Acid-base regulation of hepatic glutamine metabolism and ureagenesis: study with 15N

J Am Soc Nephrol. 1993 Jan;3(7):1416-27.


The metabolism of (5-15N)glutamine and (2-15N) glutamine has been studied by isolated hepatocytes obtained from either control, chronically acidotic, or alkalotic rats. The main goal was to elucidate the mechanism(s) by which altered acid-base state affects hepatic ureagenesis from glutamine. Isolated hepatocytes were incubated in Krebs buffer (pH 7.4) supplemented with 0.1 mM ornithine plus either 1 mM (5-15N)glutamine or (2-15N)glutamine. To elucidate the role of glutamine cycling in net ammonia metabolism, a separate series of experiments were performed with 1 mM unlabeled glutamine plus 1 mM (15N)H4Cl. Net glutamine utilization was significantly lower in hepatocytes obtained from chronically acidotic rats compared with control or alkalotic rats. The sum of the rates of 15NH3 and (15N)urea production from (5-15N)glutamine was decreased in acidosis compared with alkalosis. After incubations of 50 min, approximately 75, 65, or 90% of the N in carbamoyl-phosphate was derived from the 5-N of glutamine in control, acidosis, or alkalosis respectively. In experiments with (2-15N)glutamine, the production of singly and doubly labeled (15N)urea as well as (15N)aspartate and (15N)H3 was significantly smaller in acidosis compared with alkalosis. Furthermore, a correlation was observed between production rates of (15N)aspartate and (15N)urea, suggesting that alterations in urea production may depend on aspartate formed from glutamine. However, the production of (15N)alanine was higher in acidosis compared with alkalosis with apparent correlation between the production of (15N)alanine and 2-oxoglutaramate, a product of the glutamine aminotransferase pathway. In addition, the rate of glutamine recycling was significantly higher in acidosis compared with control or alkalosis, indicating that both flux through glutamine aminotransferase and flux through glutamine synthetase were elevated in acidosis compared with alkalosis. These data suggest that decreased formation of aspartate from glutamine may limit ureagenesis in chronic metabolic acidosis. The formation of aspartate may depend on the availability of oxaloacetate rather than diminished flux through transaminase reaction. The enhancement of alanine production and glutamine synthesis may provide an alternate route of N disposal in cases of diminished urea formation.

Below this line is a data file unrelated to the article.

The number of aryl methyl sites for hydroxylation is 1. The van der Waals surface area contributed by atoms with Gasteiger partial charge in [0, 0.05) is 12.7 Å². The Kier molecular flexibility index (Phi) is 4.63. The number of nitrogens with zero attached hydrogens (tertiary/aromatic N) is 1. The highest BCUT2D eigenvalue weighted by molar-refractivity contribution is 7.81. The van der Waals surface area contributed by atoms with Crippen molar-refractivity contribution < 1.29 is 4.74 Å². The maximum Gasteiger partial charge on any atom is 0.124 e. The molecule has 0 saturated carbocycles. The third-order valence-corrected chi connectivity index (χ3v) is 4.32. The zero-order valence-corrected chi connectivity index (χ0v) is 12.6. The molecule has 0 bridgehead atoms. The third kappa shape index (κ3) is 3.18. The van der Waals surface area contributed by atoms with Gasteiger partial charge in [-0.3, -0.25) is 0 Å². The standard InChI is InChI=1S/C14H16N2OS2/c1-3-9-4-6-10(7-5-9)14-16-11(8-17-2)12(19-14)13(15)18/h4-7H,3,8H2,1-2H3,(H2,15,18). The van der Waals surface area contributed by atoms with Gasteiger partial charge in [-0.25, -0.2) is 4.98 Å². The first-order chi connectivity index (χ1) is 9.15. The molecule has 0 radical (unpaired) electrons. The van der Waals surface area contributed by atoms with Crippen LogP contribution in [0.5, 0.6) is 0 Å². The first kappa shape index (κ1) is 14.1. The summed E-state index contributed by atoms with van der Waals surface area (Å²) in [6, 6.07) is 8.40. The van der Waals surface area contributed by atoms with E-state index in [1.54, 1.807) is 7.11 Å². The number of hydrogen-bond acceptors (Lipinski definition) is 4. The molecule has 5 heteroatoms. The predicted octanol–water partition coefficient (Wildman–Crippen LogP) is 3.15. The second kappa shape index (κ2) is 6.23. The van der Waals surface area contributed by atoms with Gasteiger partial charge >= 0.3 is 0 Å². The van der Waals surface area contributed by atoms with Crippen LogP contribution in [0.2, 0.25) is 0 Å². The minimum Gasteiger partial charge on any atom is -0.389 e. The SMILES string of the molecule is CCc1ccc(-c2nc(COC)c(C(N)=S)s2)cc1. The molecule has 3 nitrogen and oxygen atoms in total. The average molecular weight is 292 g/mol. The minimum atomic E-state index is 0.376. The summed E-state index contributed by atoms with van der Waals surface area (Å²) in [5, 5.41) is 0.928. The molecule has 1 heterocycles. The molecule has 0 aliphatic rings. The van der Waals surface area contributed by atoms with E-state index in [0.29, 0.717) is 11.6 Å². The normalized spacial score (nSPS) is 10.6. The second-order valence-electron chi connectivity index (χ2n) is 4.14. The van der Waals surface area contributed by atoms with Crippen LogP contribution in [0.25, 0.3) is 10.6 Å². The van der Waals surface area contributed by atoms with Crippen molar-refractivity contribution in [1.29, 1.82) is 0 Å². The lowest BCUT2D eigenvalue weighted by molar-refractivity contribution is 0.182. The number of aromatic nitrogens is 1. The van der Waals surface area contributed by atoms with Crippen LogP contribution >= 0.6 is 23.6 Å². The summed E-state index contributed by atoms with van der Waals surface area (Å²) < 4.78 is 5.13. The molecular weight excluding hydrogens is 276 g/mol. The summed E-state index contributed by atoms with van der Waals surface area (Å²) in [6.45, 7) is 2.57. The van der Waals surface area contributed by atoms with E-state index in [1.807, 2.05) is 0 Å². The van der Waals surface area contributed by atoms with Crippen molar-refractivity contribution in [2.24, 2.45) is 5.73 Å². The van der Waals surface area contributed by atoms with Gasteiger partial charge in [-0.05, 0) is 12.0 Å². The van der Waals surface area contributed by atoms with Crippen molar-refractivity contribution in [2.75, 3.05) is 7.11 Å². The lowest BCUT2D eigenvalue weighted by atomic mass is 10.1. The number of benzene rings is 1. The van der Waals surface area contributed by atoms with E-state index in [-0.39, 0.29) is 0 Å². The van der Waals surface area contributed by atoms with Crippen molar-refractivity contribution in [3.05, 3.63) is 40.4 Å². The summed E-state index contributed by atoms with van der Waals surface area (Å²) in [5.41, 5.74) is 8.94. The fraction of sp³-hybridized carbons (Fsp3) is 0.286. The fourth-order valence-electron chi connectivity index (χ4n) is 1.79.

Publication types

  • Research Support, U.S. Gov't, P.H.S.

MeSH terms

  • Acid-Base Equilibrium / physiology*
  • Acidosis / metabolism
  • Alanine / biosynthesis
  • Alkalosis / metabolism
  • Ammonia / metabolism
  • Animals
  • Aspartic Acid / biosynthesis
  • Glutamine / metabolism*
  • In Vitro Techniques
  • Liver / metabolism*
  • Male
  • Nitrogen Isotopes
  • Rats
  • Rats, Sprague-Dawley
  • Urea / metabolism*


  • Nitrogen Isotopes
  • Glutamine
  • Aspartic Acid
  • Ammonia
  • Urea
  • Alanine